St Thomas Aquinas
teaches that those who throw contempt on the customs of the Church ought to be "punished as those who disobey the law of God"
...and yet we see how the liturgical laws and traditions of the Church have been radically altered and many now throw contempt on such traditions
"On change in laws"
Article 2. "Whether human law should always be changed, whenever something better occurs?"
Objection 1. It would seem that human law should be changed, whenever something better occurs. Because human laws are devised by human reason, like other arts. But in the other arts, the tenets of former times give place to others, if something better occurs. Therefore the same should apply to human laws.
Objection 2. Further, by taking note of the past we can provide for the future. Now unless human laws had been changed when it was found possible to improve them, considerable inconvenience would have ensued; because the laws of old were crude in many points. Therefore it seems that laws should be changed, whenever anything better occurs to be enacted.
Objection 3. Further, human laws are enacted about single acts of man. But we cannot acquire perfect knowledge in singular matters, except by experience, which "requires time," as stated in Ethic. ii. Therefore it seems that as time goes on it is possible for something better to occur for legislation.
On the contrary, It is stated in the Decretals (Dist. xii, 5): "It is absurd, and a detestable shame, that we should suffer those traditions to be changed which we have received from the fathers of old."
I answer that, As stated above (Article 1), human law is rightly changed, in so far as such change is conducive to the common weal. But, to a certain extent, the mere change of law is of itself prejudicial to the common good: because custom avails much for the observance of laws, seeing that what is done contrary to general custom, even in slight matters, is looked upon as grave. Consequently, when a law is changed, the binding power of the law is diminished, in so far as custom is abolished. Wherefore human law should never be changed, unless, in some way or other, the common weal be compensated according to the extent of the harm done in this respect. Such compensation may arise either from some very great and every evident benefit conferred by the new enactment; or from the extreme urgency of the case, due to the fact that either the existing law is clearly unjust, or its observance extremely harmful. Wherefore the jurist says [Pandect. Justin. lib. i, ff., tit. 4, "De Constit. Princip."] that "in establishing new laws, there should be evidence of the benefit to be derived, before departing from a law which has long been considered just."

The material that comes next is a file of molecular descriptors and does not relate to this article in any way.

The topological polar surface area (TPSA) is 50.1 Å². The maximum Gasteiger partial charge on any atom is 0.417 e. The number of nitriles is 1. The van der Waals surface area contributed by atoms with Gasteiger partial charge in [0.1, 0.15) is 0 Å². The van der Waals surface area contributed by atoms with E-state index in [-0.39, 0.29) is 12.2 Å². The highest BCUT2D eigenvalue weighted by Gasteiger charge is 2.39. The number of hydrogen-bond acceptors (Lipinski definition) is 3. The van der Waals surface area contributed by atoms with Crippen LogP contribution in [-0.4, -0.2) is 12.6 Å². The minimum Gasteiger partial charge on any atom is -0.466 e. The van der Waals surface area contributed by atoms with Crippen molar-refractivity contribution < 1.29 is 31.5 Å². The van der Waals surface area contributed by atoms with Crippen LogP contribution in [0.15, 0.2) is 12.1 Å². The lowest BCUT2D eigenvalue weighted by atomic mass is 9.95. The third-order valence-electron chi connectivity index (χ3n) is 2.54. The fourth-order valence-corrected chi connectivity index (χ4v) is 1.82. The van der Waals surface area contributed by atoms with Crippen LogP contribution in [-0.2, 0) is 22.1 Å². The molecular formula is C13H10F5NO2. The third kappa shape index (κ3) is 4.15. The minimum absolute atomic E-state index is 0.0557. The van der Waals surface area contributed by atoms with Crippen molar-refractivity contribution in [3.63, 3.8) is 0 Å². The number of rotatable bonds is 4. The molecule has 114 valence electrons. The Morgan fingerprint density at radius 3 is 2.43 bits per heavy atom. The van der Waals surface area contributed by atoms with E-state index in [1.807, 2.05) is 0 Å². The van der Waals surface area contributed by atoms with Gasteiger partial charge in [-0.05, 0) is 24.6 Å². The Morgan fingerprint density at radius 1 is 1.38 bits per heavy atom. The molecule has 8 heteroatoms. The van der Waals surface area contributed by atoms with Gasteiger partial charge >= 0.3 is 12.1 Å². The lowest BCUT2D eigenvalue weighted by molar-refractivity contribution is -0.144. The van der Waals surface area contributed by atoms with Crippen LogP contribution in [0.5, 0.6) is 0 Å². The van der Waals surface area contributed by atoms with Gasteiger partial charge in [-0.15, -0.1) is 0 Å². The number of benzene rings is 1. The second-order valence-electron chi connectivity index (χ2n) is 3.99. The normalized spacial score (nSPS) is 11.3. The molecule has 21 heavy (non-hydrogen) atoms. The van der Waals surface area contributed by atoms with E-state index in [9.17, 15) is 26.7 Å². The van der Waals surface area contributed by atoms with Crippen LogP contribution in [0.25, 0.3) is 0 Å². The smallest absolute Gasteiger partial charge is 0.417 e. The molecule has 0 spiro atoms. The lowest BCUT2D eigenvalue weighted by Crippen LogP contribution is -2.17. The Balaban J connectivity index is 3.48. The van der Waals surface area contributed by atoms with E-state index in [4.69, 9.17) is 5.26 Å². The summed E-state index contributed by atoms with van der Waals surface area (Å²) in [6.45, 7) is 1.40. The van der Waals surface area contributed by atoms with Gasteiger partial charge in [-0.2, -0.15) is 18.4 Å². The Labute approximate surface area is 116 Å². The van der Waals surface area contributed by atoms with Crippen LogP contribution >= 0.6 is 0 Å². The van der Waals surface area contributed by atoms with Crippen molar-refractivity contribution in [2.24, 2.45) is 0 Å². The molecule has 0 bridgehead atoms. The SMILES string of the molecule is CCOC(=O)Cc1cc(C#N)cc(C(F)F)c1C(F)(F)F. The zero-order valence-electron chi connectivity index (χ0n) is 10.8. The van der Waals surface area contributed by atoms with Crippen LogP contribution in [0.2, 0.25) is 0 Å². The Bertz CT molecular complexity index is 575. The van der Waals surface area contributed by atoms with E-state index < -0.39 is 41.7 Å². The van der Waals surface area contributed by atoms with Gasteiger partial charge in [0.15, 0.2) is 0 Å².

Reply to Objection 1. Rules of art derive their force from reason alone: and therefore whenever something better occurs, the rule followed hitherto should be changed. But "laws derive very great force from custom," as the Philosopher states (Polit. ii, 5): consequently they should not be quickly changed.
Reply to Objection 2. This argument proves that laws ought to be changed: not in view of any improvement, but for the sake of a great benefit or in a case of great urgency, as stated above. This answer applies also to the Third Objection.
Article 3. "Whether custom can obtain force of law?"
Objection 1. It would seem that custom cannot obtain force of law, nor abolish a law. Because human law is derived from the natural law and from the Divine law, as stated above (93, 3; 95, 2). But human custom cannot change either the law of nature or the Divine law. Therefore neither can it change human law.
Objection 2. Further, many evils cannot make one good. But he who first acted against the law, did evil. Therefore by multiplying such acts, nothing good is the result. Now a law is something good; since it is a rule of human acts. Therefore law is not abolished by custom, so that the mere custom should obtain force of law.